A few mondays ago, I came home from work, unlocked my front door, and found about fifteen strangers standing in my house. Where once there had been a wall separating my living room from my kitchen, there were now fragments of sheetrock hanging from exposed two-by-fours. Through the studs I could see my wife in the kitchen, grinning. I call it the “kitchen,” but it really wasn’t a kitchen anymore. Everything was gone—the stove, the refrigerator with its incessant humming, the drawers that always fell off their runners, the black-tiled countertop with the disgusting grout where crumbs collected. All gone. Even the floor—an off-white ceramic tile that the dogs loved to scuff up—was stripped to the wood. Honestly, given the galactic hatred I held for my kitchen, I found all this nothingness to be a vast improvement.
My reaction, as ridiculous as it must have appeared, was captured by the cameramen positioned in the dining room. It turns out we had been chosen to appear in a program on the A&E network called Fix This Kitchen. The nominator (in this case, my wife) conspires with the producers to surprise the recipient (me) with a new kitchen in five days. When I’d left for work that morning, the crew had been down the block, waiting. As soon as I disappeared around the corner, they rolled up and the work began. By the time I walked in that night, the demolition was almost complete. In the next hundred hours, they would transform my kitchen from garish to gorgeous.
I tell this story not only because I still can’t believe this happened to me, but also to illustrate how even the most modest (and hurried) production can have a domino effect on the local economy. The production crew hired local contractors—Oakhurst Partners, who turned out to be neighbors of ours. They in turn subcontracted out to electricians and plumbers and painters. The new kitchen came from the local Ikea. Craft service was set up in the basement, and every day lunch and dinner came from a different restaurant. The crew stayed at a Doubletree, and each night they discovered some of the best restaurants and bars in the city. A&E even put my family up at a Holiday Inn for the week, since the renovation went round the clock. On Friday, after the finished product was revealed, the crew held a big party at Cakes & Ale in Decatur. That weekend they dropped off their rental cars and flew home.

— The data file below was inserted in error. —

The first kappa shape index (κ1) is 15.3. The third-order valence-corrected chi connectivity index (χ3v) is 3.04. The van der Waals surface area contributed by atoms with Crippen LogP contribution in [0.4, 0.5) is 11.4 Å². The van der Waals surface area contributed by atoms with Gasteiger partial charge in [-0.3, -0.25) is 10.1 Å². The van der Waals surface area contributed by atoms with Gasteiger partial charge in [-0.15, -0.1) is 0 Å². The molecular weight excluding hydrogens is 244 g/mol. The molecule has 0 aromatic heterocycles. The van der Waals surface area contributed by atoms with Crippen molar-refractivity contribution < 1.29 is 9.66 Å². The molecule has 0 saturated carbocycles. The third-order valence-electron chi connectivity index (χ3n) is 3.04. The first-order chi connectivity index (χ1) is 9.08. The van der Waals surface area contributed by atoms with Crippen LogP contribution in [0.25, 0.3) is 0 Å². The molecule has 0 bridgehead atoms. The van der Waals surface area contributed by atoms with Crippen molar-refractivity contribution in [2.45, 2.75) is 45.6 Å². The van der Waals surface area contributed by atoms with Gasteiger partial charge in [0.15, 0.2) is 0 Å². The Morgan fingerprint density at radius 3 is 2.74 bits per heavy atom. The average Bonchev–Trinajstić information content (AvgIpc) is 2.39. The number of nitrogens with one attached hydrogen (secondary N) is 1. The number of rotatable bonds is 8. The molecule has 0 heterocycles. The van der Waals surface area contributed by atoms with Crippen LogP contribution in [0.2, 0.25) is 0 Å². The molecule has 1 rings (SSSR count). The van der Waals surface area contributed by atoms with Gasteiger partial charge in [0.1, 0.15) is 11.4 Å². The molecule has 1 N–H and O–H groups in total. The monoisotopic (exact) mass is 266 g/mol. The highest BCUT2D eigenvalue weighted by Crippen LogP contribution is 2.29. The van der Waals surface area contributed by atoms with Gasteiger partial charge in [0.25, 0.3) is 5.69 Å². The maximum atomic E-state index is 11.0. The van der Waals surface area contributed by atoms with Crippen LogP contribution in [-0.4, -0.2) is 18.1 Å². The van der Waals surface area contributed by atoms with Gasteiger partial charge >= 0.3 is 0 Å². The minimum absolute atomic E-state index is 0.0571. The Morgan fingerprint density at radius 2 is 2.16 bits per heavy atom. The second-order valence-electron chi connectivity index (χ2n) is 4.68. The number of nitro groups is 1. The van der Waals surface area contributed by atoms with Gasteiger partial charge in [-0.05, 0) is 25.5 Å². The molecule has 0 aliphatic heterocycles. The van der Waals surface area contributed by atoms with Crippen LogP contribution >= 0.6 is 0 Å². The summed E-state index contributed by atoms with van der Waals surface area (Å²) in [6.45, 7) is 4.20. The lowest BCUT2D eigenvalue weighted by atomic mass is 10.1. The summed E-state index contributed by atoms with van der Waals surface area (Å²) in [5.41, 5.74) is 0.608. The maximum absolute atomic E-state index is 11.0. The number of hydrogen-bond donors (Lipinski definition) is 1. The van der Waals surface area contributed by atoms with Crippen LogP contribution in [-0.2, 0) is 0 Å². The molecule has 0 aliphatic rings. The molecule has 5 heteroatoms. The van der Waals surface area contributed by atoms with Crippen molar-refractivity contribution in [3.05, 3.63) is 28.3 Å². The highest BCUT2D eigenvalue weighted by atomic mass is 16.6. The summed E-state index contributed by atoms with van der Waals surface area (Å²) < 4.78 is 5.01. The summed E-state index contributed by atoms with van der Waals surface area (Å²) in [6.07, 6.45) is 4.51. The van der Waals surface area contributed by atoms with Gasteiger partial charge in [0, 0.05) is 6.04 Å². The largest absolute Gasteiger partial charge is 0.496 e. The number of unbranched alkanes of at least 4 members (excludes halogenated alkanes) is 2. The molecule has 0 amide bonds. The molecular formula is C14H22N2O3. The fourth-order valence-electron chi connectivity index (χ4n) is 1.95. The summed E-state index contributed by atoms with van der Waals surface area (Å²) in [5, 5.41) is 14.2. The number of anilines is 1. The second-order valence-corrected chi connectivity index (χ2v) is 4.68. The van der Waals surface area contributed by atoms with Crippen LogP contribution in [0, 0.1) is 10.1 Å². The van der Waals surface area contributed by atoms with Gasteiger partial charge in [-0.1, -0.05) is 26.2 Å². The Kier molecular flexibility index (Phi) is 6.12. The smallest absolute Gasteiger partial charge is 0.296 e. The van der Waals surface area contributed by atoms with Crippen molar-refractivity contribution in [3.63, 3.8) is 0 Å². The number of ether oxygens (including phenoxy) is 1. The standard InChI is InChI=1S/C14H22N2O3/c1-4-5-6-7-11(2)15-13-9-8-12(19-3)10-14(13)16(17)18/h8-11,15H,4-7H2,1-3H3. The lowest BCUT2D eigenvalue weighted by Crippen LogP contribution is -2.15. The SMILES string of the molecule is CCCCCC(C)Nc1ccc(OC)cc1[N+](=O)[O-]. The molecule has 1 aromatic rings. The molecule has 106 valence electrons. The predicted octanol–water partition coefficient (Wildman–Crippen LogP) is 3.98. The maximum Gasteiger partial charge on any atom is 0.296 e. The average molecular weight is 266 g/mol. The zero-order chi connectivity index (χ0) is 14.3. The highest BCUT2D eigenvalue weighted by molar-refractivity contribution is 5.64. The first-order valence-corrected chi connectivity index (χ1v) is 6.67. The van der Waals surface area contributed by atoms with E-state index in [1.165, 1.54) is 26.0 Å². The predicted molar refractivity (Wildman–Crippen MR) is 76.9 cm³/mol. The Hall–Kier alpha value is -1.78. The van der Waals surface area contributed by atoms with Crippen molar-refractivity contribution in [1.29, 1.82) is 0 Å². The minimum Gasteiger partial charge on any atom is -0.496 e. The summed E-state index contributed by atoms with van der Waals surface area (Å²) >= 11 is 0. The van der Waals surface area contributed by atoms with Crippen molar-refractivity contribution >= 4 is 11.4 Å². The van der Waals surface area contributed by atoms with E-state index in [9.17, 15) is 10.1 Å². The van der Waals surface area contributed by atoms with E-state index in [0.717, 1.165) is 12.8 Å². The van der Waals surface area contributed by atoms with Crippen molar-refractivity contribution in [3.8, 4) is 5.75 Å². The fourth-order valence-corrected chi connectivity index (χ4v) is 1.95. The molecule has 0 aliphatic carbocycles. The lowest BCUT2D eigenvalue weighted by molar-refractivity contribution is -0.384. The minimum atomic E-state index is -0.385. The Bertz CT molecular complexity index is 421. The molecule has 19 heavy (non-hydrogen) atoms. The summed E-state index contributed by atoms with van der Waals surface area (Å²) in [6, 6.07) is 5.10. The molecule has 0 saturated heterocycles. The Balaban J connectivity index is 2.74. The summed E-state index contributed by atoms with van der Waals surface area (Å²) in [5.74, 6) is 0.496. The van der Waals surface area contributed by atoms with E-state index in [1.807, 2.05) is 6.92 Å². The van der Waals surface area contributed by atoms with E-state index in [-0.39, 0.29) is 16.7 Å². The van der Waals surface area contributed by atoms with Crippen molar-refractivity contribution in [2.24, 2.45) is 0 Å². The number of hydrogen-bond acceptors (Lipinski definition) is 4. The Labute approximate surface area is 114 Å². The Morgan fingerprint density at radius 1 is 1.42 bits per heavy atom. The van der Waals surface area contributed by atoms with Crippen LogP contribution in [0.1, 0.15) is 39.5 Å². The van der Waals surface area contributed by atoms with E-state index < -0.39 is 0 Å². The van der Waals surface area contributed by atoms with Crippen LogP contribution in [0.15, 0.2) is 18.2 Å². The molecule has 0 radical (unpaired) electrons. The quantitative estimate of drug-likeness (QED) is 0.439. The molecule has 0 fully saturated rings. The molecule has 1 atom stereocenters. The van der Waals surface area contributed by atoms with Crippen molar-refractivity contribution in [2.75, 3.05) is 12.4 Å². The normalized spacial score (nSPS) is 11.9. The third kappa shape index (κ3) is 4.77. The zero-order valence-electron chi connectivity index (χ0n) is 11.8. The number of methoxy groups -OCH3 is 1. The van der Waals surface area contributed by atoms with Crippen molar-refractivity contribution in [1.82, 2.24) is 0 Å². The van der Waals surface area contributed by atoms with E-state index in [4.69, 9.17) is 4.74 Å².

Keep in mind this was just one thirty-minute episode of one TV show. Consider a whole series, like The Walking Dead or The Vampire Diaries. Consider a feature film, whether it’s Tyler Perry’s latest project or a remake of Footloose. When I was driving home the other day, I passed my old apartment and saw that Billy Bob Thornton had rented out the house next door to film some scenes from Jayne Mansfield’s Car. The financial impact of TV and film here has been nothing short of miraculous for the Georgia economy, where unemployment has topped a staggering 10 percent.
Not surprisingly, one of the features in this issue I found most interesting was the chart on page 82 that takes one movie—the Farrelly brothers’ The Three Stooges—and picks apart just how the production’s budget rippled out across the city, whether it was to caterers or animal trainers. The benefits are tangible. I’m lucky enough to be reminded of those benefits every time I open my front door.